The government is also set to announce £150m funding for adoption services.
Edward Timpson, childrens minister, is expected to announce that a £150 million fund for work with children will be directed to support adoption reform.
Of that £50 million will be set aside to pay for measures to help local authorities find more adopters, including paying fees to other councils or agencies when necessary, but if the money did not secure the improvements needed, the Government would move to outsource responsibility.
However, Simmonds says this is not actually new funding, and is actually a net reduction:
This represents a net reduction in funding for councils and could significantly impact on frontline services for vulnerable children.
- 10 Aug
New social enterprise to help adults with vulnerabilities
Aspire Community Benefit Society is taking over the council’s Learning Disability Service for a five year contract, reports the Yorkshire Evening Post.This new model will see the Learning...
- 30 Jul
New app hopes to bring smarter housing for social landlords
The ZONR app combines the latest intelligent sensor technology, smart data transmission and decision engine analytics to centrally monitor and support heating systems across social landlord’s...
- 05 May
New model of care homes in Wakefield to go ahead
WDH's vision was being able to help people live longer, healthier lives and see support by co-ordinated services delivered as close to their homes as possible under the banner of ‘Connecting Care',...
- 29 Dec
App to support young people with autism with social interactions
This new app launched by Samsung aims to help treat the inability to make eye contact. The app, called Look at Me, has been developed with Seoul National University Bundang Hospital and Yonsei...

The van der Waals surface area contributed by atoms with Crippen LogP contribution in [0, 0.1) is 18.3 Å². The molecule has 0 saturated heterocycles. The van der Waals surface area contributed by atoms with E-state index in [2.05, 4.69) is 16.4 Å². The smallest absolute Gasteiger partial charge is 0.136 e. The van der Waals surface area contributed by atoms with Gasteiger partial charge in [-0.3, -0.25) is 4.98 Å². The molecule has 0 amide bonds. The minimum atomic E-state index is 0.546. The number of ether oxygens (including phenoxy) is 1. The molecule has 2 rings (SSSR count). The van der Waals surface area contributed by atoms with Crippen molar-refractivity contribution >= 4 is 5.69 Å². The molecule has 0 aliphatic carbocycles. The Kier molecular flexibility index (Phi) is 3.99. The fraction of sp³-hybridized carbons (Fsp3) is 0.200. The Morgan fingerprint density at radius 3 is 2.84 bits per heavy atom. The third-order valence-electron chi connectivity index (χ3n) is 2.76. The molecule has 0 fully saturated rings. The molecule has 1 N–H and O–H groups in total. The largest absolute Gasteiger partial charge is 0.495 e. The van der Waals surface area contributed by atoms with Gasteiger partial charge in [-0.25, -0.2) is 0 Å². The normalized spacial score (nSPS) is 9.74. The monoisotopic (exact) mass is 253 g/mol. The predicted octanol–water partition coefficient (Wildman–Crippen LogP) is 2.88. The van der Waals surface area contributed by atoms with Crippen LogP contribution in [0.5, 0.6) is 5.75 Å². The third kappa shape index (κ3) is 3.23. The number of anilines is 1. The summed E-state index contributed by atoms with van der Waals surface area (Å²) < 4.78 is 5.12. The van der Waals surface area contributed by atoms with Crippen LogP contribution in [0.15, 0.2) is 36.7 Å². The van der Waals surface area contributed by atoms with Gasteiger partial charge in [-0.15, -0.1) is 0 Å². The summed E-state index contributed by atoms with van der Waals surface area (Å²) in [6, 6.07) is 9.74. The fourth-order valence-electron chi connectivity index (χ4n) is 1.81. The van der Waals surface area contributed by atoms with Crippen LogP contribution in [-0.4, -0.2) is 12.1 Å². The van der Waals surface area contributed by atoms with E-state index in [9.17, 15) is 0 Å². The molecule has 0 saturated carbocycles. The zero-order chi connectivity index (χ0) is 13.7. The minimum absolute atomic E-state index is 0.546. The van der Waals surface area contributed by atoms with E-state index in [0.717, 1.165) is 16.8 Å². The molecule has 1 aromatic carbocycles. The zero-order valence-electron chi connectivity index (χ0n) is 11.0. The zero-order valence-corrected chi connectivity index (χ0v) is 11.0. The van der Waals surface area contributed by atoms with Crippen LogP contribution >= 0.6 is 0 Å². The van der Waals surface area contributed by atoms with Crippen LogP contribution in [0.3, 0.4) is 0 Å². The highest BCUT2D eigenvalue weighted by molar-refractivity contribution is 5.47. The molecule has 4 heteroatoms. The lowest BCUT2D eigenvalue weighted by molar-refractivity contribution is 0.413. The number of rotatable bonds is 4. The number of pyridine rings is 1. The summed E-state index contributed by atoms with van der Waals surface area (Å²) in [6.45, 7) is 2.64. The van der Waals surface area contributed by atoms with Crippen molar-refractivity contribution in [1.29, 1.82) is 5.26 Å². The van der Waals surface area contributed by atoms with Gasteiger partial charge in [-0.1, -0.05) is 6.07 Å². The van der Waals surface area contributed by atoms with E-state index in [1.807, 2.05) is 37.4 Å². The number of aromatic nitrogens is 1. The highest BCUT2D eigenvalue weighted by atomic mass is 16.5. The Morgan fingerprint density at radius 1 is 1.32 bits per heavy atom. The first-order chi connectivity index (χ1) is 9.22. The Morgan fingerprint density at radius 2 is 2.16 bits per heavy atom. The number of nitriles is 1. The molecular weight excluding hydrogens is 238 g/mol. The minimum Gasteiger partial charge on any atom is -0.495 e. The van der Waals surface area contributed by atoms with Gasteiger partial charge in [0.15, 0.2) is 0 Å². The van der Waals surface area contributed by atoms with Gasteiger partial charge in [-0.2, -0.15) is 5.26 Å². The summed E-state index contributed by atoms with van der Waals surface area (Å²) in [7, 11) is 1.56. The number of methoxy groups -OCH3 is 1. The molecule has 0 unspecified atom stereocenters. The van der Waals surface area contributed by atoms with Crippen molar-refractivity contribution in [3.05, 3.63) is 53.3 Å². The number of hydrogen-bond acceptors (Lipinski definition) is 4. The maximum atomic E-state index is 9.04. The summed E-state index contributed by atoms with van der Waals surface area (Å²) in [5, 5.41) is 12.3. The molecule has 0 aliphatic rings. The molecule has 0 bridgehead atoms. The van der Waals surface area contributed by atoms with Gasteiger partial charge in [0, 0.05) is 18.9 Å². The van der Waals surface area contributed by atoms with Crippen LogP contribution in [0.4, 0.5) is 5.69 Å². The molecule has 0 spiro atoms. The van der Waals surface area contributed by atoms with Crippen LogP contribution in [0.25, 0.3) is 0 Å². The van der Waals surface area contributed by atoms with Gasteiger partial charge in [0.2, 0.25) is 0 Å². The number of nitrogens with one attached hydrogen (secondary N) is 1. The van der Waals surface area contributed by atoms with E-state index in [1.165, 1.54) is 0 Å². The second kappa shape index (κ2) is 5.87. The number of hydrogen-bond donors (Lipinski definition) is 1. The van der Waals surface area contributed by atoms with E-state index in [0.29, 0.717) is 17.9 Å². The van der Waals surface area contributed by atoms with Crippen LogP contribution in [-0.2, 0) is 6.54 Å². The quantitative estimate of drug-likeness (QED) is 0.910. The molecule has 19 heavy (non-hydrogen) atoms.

- 27 Oct
3D maps could help people with visual impairments navigate cities
The official mapping body for Japan GSI have already developed paper maps for those with visual impairments using embossed surfaces to mark out roads, and is now planning a programme which will do...
- 21 Oct
A paralysed man has been able to walk again following cell transplant
Darek Fidyka, who was paralysed from the chest down following a knife attack in 2010, is now able to walk using a frame, reports the BBC. The treatment is a world first and was carried out by...
- 08 Jul
Breakthrough blood test for Alzheimer's cure
An international collaboration led by scientists from King's College London and Proteome Sciences has published a study identifying a set of ten proteins in the blood. This test will then predict the...
- 04 Jul
Trials for Alzheimer's disease is declining
US scientists have said there is an urgent need to increase the number of potential therapies being investigated. They say that only one new medicine has been approved since 2004, reports the BBC.The...
- 02 May
Study into the possibility of delaying the onset of dementia
One third of a million adults in the UK are taking part in a trial, funded by the Medical Research Council to try to predict what factors increases the risk of a person developing dementia.Each of...
- 10 Mar
Scientists believe a blood test could detect the early signs of Alzheimer's
Researchers have found that changes in the blood may signify Alzheimer's disease in its earliest stages. The study, published in the journal Nature Medicine, has identified ten molecules in blood...
Support Solutions 5th National Housing Support & Social Care Conference 2014 The conference tackled todays issues at provider level, and provided knowledgeable people to present the workshops. A.L - Caraston Hall